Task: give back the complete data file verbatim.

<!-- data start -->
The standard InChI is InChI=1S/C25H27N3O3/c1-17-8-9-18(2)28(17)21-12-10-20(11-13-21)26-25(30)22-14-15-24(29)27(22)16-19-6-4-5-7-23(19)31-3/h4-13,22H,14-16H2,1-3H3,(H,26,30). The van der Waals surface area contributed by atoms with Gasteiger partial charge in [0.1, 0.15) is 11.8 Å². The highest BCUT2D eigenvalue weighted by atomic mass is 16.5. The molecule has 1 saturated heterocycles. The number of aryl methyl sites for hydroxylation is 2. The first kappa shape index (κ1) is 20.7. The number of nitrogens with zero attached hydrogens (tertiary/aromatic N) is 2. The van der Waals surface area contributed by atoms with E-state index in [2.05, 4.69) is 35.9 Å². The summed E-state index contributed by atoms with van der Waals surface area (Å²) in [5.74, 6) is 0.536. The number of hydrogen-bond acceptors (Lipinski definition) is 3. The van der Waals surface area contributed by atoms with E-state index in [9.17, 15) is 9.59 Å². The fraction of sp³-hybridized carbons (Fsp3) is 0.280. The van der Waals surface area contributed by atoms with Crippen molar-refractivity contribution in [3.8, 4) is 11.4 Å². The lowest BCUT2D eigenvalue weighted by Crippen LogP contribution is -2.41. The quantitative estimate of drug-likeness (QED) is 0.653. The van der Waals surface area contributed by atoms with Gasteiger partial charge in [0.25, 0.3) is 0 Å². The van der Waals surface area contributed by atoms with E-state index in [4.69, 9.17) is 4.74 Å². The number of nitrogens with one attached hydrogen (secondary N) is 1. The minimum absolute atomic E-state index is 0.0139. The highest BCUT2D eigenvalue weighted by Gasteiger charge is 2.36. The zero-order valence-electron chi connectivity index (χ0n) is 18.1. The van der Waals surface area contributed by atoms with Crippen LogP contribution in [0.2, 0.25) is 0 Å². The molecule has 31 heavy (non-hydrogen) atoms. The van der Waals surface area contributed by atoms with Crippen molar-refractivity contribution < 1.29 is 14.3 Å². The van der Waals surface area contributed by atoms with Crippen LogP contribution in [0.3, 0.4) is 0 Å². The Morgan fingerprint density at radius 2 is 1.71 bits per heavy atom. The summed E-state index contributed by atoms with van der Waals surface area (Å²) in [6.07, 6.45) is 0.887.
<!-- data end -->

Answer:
The standard InChI is InChI=1S/C25H27N3O3/c1-17-8-9-18(2)28(17)21-12-10-20(11-13-21)26-25(30)22-14-15-24(29)27(22)16-19-6-4-5-7-23(19)31-3/h4-13,22H,14-16H2,1-3H3,(H,26,30). The van der Waals surface area contributed by atoms with Gasteiger partial charge in [0.1, 0.15) is 11.8 Å². The highest BCUT2D eigenvalue weighted by atomic mass is 16.5. The molecule has 1 saturated heterocycles. The number of aryl methyl sites for hydroxylation is 2. The first kappa shape index (κ1) is 20.7. The number of nitrogens with zero attached hydrogens (tertiary/aromatic N) is 2. The van der Waals surface area contributed by atoms with E-state index in [2.05, 4.69) is 35.9 Å². The summed E-state index contributed by atoms with van der Waals surface area (Å²) in [5.74, 6) is 0.536. The number of hydrogen-bond acceptors (Lipinski definition) is 3. The van der Waals surface area contributed by atoms with E-state index in [9.17, 15) is 9.59 Å². The fraction of sp³-hybridized carbons (Fsp3) is 0.280. The van der Waals surface area contributed by atoms with Crippen molar-refractivity contribution in [3.8, 4) is 11.4 Å². The lowest BCUT2D eigenvalue weighted by Crippen LogP contribution is -2.41. The quantitative estimate of drug-likeness (QED) is 0.653. The van der Waals surface area contributed by atoms with Gasteiger partial charge in [0.25, 0.3) is 0 Å². The van der Waals surface area contributed by atoms with E-state index in [4.69, 9.17) is 4.74 Å². The number of nitrogens with one attached hydrogen (secondary N) is 1. The minimum absolute atomic E-state index is 0.0139. The highest BCUT2D eigenvalue weighted by Gasteiger charge is 2.36. The zero-order valence-electron chi connectivity index (χ0n) is 18.1. The van der Waals surface area contributed by atoms with Crippen LogP contribution in [0.2, 0.25) is 0 Å². The molecule has 31 heavy (non-hydrogen) atoms. The van der Waals surface area contributed by atoms with Crippen molar-refractivity contribution < 1.29 is 14.3 Å². The van der Waals surface area contributed by atoms with Crippen LogP contribution in [0.3, 0.4) is 0 Å². The Morgan fingerprint density at radius 2 is 1.71 bits per heavy atom. The summed E-state index contributed by atoms with van der Waals surface area (Å²) in [6.07, 6.45) is 0.887.